Denys Arcand’s ‘The Fall of the American Empire’

Film Addresses Capitalist Greed and Redemption

‘The Fall of the American Empire’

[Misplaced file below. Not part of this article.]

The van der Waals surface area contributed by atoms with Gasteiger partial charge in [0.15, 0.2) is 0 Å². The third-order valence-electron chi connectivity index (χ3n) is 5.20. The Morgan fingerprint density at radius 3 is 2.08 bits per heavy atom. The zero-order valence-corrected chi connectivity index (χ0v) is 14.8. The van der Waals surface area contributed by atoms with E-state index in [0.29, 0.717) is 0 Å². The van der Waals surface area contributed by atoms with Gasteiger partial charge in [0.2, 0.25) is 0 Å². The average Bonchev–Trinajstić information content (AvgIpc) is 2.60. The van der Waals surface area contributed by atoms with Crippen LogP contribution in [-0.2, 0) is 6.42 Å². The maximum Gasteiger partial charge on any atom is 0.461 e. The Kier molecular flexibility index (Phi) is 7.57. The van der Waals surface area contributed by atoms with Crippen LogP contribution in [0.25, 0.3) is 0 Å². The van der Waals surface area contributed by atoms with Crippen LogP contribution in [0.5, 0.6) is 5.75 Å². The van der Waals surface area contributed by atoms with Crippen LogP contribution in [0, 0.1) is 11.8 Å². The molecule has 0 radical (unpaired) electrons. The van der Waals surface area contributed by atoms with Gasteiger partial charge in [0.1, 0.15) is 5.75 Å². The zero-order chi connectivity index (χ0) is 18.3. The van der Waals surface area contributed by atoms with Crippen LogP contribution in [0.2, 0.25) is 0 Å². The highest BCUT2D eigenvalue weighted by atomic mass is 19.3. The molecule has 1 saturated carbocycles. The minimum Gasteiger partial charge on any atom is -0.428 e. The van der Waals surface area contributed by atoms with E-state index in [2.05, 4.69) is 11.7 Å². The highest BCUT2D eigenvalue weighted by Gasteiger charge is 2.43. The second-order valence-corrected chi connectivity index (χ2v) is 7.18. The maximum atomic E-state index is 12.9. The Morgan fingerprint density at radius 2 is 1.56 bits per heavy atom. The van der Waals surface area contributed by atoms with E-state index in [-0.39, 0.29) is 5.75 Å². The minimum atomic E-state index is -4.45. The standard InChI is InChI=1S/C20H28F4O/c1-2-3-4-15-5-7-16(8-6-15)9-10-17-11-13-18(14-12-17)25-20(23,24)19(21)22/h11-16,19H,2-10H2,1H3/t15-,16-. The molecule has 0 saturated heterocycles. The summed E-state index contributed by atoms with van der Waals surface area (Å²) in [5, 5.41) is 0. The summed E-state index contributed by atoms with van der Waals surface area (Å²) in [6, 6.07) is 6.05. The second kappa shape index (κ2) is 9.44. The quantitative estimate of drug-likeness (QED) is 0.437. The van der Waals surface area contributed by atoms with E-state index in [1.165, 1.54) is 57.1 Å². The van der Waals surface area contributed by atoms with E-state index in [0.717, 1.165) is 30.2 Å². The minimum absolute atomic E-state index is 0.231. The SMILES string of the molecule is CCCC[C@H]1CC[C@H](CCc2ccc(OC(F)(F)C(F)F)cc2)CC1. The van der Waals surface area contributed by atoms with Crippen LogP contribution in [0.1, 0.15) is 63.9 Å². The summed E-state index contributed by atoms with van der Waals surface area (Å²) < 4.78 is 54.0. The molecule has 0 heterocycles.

Talk aplenty mixes with gritty action and satirical fizz in The Fall of the American Empire, the latest from French-Canadian director Denys Arcand (The Barbarian Invasions, Jesus of Montreal, and a precursor film, 1986’s The Decline of American Empire). The Fall tells the tale of a cynical and idealistic intellectual (Alexander Landry) who bumps into a bundle of dirty money from a botched heist and is drawn into an elaborate scheme involving a sex worker/love interest (Maripier Morin) and an ex-con with hearts of gold. Comeuppance, of the bloody and career-sabotaging sort, is in store for criminals of both the gangland and high finance kind, along with other sub-plotting detours. From these materials, Arcand spins a charming though sometimes didactic yarn, addressing the evils — and American empire values — of capitalist greed and money-obsession, but also the possibilities of redemption. Arcand also extends compassion for the homeless, in Montreal and elsewhere in the American empire.


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